To analyze the effectiveness of tai chi for falls prevention.
Systematic review and meta-analysis.
Pubmed, Scopus, CINHAL, and Physiotherapy Evidence Database (PEDro) were searched to May 26, 2016.
Older adult population and at-risk adults.
Randomized controlled trials analyzing the effect of tai chi versus other treatments on risk of falls.
The incidence rate ratio (IRR) for falls incidence and hazard ratio (HR) for time to first fall.
The search strategy identified 891 potentially eligible studies, of which 10 met the inclusion criteria. There was high-quality evidence of a medium protective effect for fall incidence over the short term (IRR = 0.57; 95% CI = 0.46, 0.70) and a small protective effect over the long term (IRR = 0.87; 95% CI = 0.77, 0.98). Regarding injurious falls, we found very low-quality evidence of a medium protective effect over the short term (IRR = 0.50; 95% CI = 0.33, 0.74) and a small effect over the long term (IRR = 0.72; 95% CI = 0.54, 0.95). There was no effect on time to first fall, with moderate quality of evidence (HR = 0.98; 95% CI = 0.69, 1.37).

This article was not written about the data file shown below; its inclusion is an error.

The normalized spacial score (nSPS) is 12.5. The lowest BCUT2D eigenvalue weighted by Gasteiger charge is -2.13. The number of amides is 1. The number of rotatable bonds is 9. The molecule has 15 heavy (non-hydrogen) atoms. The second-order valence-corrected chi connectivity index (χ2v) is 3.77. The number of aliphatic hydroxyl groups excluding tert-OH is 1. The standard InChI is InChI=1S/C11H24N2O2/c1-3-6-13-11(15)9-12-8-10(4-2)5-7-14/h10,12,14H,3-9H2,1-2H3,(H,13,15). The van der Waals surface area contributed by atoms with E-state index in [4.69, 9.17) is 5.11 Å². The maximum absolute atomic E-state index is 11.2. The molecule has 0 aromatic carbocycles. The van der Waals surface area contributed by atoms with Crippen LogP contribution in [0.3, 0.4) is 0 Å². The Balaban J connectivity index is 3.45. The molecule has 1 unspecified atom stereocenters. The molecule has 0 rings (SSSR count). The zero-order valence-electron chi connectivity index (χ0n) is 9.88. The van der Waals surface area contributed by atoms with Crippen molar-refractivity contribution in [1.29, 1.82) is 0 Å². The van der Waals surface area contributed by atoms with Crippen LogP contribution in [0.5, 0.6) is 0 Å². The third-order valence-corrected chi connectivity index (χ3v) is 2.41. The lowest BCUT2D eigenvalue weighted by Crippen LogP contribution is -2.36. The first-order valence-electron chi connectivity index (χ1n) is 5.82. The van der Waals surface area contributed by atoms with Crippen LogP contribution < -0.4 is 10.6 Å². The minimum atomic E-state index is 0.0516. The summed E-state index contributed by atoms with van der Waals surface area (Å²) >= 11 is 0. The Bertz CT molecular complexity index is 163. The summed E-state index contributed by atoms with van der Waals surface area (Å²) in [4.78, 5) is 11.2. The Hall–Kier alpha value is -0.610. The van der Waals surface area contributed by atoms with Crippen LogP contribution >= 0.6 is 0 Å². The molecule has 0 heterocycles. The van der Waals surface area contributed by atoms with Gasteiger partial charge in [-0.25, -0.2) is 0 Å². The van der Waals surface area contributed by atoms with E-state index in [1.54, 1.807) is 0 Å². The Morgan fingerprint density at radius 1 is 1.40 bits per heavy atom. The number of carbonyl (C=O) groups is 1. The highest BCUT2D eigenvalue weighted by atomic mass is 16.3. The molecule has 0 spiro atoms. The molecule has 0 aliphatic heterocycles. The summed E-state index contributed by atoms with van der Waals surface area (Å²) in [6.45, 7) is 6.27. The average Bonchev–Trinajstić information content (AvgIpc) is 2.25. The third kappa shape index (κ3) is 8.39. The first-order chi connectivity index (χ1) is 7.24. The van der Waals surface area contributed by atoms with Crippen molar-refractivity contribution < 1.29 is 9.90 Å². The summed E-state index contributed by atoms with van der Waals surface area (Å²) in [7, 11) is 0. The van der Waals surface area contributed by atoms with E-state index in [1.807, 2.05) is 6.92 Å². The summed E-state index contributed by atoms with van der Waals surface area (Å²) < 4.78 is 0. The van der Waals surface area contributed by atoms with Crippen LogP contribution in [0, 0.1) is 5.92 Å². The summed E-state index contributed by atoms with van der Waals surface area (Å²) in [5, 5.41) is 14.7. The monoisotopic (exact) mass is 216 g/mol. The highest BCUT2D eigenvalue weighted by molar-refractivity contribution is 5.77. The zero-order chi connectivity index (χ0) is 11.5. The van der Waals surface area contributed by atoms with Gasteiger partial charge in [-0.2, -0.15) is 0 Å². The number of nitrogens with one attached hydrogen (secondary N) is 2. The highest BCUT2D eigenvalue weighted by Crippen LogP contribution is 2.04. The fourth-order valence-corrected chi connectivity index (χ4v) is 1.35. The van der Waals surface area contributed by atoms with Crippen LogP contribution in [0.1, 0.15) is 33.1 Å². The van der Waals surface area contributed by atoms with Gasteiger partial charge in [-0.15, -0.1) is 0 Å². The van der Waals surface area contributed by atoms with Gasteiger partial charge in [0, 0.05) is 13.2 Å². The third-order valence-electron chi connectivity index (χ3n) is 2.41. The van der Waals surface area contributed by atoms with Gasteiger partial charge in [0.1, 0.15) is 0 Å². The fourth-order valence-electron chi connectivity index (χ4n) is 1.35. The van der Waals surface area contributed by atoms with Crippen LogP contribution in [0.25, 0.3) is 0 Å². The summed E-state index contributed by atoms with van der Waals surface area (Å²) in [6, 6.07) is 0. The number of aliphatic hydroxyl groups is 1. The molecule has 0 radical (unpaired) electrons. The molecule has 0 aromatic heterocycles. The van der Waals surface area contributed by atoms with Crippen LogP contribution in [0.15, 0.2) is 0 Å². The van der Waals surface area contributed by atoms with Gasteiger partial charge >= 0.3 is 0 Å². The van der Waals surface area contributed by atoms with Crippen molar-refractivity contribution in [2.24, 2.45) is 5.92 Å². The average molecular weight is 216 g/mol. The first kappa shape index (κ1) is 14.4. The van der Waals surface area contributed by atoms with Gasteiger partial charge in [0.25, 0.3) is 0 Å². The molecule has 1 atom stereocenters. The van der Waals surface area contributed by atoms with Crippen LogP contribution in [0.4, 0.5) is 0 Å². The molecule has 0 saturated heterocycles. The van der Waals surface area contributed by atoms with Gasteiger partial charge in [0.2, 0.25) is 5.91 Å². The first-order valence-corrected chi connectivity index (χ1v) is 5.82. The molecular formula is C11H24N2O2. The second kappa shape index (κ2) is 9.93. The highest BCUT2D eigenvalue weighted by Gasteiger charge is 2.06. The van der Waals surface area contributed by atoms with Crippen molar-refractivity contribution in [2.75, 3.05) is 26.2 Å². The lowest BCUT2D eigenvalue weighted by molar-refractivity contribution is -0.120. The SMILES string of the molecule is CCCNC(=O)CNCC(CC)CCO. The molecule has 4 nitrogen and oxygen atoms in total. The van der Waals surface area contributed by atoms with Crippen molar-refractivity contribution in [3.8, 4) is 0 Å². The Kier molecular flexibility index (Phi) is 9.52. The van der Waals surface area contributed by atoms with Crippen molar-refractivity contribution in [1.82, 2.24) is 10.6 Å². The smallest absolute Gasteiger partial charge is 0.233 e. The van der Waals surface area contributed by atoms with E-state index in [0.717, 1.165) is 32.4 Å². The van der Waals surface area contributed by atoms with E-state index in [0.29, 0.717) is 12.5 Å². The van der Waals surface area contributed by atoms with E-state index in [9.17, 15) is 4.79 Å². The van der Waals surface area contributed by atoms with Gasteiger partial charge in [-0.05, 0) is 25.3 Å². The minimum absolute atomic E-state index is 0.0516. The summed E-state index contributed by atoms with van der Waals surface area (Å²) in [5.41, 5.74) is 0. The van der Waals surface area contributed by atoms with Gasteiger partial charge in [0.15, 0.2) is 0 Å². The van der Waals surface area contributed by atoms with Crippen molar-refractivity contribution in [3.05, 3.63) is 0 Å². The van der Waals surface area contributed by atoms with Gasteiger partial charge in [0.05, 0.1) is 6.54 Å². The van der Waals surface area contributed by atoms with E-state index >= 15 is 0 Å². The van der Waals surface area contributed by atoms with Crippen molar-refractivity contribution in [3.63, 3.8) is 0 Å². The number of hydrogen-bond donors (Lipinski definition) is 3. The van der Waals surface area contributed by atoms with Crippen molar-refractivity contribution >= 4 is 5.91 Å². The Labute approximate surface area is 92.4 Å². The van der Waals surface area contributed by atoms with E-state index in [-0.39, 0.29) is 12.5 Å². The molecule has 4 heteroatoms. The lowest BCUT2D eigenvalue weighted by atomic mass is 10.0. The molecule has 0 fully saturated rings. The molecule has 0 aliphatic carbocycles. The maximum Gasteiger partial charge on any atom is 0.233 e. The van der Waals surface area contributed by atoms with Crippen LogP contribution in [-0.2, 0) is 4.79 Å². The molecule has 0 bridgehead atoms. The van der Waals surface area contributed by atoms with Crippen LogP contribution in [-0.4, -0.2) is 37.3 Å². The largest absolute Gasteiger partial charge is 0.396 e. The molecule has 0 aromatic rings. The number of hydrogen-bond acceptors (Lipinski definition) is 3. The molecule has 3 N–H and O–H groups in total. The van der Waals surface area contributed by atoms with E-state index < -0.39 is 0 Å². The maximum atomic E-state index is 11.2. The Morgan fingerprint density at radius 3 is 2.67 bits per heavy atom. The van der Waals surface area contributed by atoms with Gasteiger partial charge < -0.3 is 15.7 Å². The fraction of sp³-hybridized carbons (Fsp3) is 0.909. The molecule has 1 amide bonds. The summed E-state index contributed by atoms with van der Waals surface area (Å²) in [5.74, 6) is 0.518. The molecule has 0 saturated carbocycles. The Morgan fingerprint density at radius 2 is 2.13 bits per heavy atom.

In at-risk adults and older adults, tai chi practice may reduce the rate of falls and injury-related falls over the short term (<12 months) by approximately 43% and 50%, respectively. Tai chi practice may not influence time to first fall in these populations. Due to the low quality of evidence, more studies investigating the effects of tai chi on injurious falls and time to first fall are required.
|jgs15008-sup-0001-FigS1-S4.docxWord document, 513.1 KB||
Figure S1. PRISMA flow diagram of the review process.
Figure S2. Funnel plot for falls incidence for the short-term.
Figure S3. Funnel plot for falls incidence for the long-term.
Figure S4. Funnel plot for time to first fall.
|jgs15008-sup-0002-TableS1-S2.docxWord document, 29 KB||
Table S1. Characteristics of the studies included in this review.
Table S2. The assessment of risk of bias in the individual studies.
Please note: The publisher is not responsible for the content or functionality of any supporting information supplied by the authors. Any queries (other than missing content) should be directed to the corresponding author for the article.
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